Immolation - Harnessing Ruin
Olympic Recordings
Technical Death Metal/NYDM school
9 songs (44'51")
Release year: 2005
Immolation, Olympic Recordings
Reviewed by Alex

I guess it would be safe to say you aren’t much into death metal if you have never heard of Immolation. At least, its American New York branch. ‘Cause it is impossible to be into death metal and not hear about Immolation, one of the stalwarts of the scene. For years now the gloomy fire of Immolation has been raging. The first commonly accepted major milestone was 1996 Here in After. Immolation is not into the business of producing albums at the fast clip, sometimes taking years between albums. Two more slabs in between, 2002 Unholy Cult brought together highly technical guitar playing, the trademark of the band, and really accentuated melodies which were as dark as if the Hell itself spawned them. I think it would be safe to say that the new opus Harnessing Ruin continues very much in the same vein, exploring the shadowy nature of men and evil, putting it all in the musical context.

As long as Bob Vigna and Ross Dolan remain in the band Immolation will stay Immolation. These two guys form the band’s nucleus and its brand sound with Vigna’s guitar histrionics and Dolan’s up front malicious vocals. On the other hand, you can’t force leopard to change its spots, so these guys will always produce the music they know how to do and apparently like to do. In other words, Harnessing Ruin stays true to the core of Immolation beliefs, varying little from the direction Unholy Cult took. If you were a band’s loyal base fan, you will find yourself elated one more time. If you were to check the band out for the first time, I can’t say why you should start with Harnessing Ruin, and not, let’s say, Here in After.

Describing the album song-by-song is a very moot point, as these beasts squirm, evolve and revel through some of the craziest guitar works you can find. What can superfastly shred one minute abruptly ends in a breakdown rivaling Suffocation in its epicness (Swarm of Terror). Even though just about every title on Harnessing Ruin has its signature riff, a ton of arrangements is built around it, so in the end you can hardly recognize the main “rod”, so to speak. Throughout all the wa-wa’s, bleeps and tangents, Immolation’s guitar morass just simply makes sense, as I always found it fun to follow the individual song’s flow. Groovy grumbling (Son of Iniquity), doomy plodding (My Own Enemy) or a subliminal Egyptian lead (At Mourning’s Twilight, Our Savior Sleeps), Bob Vigna always finds room for weirdest atmospheric harmonies that give Immolation its trademark devil-worshipping sound. Just check the outro of At Mourning’s Twilight, frantic eeriness on Crown the Liar or apocalyptic chords on the title track and see if you agree that this is how the End of the World should sound like. The variety of signature riffs on the album will lead to every fan picking up a track he/she would cherish the most. For me, it is, without a question, Dead to Me, where whisper and regular death metal vocals variation only adds to the overall effect. In general, Ross Dolan’s vocals are impossible to subtract from the Immolation sound at this point, guttural but very recognizable, high in the mix, prophesying doom.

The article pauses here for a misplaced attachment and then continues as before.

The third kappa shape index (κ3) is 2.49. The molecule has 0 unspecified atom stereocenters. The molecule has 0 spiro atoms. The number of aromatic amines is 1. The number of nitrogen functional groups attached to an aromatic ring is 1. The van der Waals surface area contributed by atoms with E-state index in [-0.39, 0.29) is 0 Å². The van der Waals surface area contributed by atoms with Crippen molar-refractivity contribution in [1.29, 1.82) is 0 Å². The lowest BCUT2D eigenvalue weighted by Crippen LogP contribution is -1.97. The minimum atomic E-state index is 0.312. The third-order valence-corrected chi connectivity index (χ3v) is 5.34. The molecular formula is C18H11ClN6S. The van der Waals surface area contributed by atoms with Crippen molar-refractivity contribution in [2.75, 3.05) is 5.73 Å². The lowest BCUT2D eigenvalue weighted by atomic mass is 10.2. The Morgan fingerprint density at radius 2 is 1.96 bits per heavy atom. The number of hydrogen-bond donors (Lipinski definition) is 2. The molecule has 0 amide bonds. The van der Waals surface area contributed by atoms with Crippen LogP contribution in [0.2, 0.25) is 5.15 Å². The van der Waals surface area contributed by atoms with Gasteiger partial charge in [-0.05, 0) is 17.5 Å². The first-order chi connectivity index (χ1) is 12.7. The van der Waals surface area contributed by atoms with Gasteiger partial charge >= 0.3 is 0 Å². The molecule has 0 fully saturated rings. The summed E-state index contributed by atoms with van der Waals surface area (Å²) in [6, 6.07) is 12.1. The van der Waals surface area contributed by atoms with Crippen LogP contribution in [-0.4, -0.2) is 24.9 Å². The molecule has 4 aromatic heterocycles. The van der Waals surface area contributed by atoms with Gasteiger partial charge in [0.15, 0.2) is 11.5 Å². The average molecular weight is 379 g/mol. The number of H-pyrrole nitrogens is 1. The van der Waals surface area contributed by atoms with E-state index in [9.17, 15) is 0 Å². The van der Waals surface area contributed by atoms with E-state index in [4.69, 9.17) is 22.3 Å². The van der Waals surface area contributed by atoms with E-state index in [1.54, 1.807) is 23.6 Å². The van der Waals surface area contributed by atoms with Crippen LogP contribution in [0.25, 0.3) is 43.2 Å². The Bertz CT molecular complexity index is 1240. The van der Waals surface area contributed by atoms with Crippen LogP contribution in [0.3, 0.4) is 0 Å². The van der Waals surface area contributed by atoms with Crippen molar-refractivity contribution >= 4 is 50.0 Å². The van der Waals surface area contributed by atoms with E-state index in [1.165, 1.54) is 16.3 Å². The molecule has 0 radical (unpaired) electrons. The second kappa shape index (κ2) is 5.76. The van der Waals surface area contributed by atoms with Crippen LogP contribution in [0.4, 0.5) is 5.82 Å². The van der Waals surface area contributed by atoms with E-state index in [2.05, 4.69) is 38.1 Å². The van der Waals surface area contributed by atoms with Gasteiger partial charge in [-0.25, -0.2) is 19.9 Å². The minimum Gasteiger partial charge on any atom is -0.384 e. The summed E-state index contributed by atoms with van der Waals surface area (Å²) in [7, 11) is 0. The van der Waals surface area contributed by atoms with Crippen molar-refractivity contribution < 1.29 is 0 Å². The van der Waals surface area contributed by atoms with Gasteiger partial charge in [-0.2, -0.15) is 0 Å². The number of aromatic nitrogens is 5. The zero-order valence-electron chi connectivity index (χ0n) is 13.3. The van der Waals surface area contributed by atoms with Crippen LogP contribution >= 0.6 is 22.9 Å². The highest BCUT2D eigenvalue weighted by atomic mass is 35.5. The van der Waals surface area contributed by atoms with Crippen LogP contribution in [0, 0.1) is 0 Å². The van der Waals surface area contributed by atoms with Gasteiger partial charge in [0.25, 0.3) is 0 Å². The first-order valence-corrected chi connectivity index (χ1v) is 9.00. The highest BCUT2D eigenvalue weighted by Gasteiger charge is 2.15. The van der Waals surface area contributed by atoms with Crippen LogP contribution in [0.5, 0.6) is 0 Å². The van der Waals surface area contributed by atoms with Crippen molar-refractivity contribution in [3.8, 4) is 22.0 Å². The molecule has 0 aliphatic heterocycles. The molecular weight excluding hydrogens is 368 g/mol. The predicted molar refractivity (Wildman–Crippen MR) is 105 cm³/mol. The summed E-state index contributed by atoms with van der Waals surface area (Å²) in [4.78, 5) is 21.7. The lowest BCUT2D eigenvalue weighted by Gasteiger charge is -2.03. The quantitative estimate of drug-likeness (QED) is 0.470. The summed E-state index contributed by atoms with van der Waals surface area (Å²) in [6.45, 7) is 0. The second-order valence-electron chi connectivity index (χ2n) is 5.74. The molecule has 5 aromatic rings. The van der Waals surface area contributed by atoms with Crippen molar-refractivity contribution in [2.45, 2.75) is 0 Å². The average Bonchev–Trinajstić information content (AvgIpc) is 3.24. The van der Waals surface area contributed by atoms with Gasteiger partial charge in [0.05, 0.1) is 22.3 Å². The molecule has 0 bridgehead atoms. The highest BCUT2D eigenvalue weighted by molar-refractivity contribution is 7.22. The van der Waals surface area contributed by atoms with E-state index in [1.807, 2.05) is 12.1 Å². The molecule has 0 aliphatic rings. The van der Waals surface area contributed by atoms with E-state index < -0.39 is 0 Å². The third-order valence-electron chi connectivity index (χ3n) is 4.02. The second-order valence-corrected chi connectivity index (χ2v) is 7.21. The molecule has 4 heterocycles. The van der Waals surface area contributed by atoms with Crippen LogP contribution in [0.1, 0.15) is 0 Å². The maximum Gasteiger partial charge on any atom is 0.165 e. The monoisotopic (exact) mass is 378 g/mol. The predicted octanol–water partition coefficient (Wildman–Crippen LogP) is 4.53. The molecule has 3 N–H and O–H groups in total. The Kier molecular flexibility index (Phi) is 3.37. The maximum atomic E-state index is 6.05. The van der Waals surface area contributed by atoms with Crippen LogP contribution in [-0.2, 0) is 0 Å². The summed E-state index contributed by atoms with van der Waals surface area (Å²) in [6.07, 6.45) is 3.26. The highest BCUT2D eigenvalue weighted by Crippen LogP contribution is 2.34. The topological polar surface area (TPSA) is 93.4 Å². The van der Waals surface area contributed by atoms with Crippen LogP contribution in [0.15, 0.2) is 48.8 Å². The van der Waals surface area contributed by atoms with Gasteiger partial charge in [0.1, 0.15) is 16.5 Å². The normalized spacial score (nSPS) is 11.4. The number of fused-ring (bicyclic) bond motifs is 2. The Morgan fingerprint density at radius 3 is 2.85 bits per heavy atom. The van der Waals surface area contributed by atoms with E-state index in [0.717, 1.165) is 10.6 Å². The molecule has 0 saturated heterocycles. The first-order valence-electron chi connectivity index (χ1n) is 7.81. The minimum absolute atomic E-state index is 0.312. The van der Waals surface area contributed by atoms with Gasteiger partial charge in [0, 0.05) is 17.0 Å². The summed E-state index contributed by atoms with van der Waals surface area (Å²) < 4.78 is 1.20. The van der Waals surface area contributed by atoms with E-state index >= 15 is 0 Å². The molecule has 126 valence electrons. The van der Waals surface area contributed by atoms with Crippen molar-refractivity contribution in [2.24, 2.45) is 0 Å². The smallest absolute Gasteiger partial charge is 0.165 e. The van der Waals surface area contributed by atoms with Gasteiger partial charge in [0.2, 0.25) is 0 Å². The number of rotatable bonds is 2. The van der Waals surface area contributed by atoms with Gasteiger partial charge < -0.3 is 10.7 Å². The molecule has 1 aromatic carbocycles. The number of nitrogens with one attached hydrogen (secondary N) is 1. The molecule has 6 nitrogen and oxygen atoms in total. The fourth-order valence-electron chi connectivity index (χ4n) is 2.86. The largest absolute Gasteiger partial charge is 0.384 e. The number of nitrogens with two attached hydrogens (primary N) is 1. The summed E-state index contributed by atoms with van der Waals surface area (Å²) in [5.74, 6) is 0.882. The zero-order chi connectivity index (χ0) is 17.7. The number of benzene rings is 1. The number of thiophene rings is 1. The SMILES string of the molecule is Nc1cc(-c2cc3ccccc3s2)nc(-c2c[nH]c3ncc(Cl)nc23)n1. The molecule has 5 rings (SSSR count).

Alex Hernandez is replaced on drums with Steve Shalaty. I am not sure if it is this personnel change, but drumming is a major difference between Unholy Cult and Harnessing Ruin. Alex’s style was more forceful, while Steve dazzles with his technicality and countless rolls and fills. There is little of just full-on blasting on Harnessing Ruin which makes the album almost progressive from the technical standpoint, but also laid back by the death metal standards. Even though I don’t think the band changed the producer or studios between the two albums, Harnessing Ruin came off, for me anyway, to sound a lot less brutal that Unholy Cult which was a lot more vicious. Harnessing Ruin pushed drums further down in the mix. They sound very natural, but play almost a complex weaving background for the guitars.

I always found Immolation not easy to get to from the first listen. Constant tempo variations don’t let the listener to fall into a groove, but every other spin-through discovers something new. A sign of a true music depth. I would certainly recommend you more straightforward death/thrash music if you are just beginning to discover death metal or simply want to headbang. For the fans of the genre, and the band in particular, Harnessing Ruin did not deviate from the main concept and you will find plenty to like on the album. I guess it is just a matter of my personal taste then that I still like songs on Unholy Cult a little better.

Killing Songs :
Swarm of Terror, Dead to Me, At Mourning's Twilight
Alex quoted 81 / 100
Other albums by Immolation that we have reviewed:
Immolation - Atonement reviewed by Goat and quoted 85 / 100
Immolation - Kingdom of Conspiracy reviewed by Jared and quoted 82 / 100
Immolation - Majesty and Decay reviewed by Charles and quoted 90 / 100
Immolation - Close To A World Below reviewed by Dylan and quoted 89 / 100
Immolation - Shadows in the Light reviewed by Alex and quoted 93 / 100
To see all 7 reviews click here
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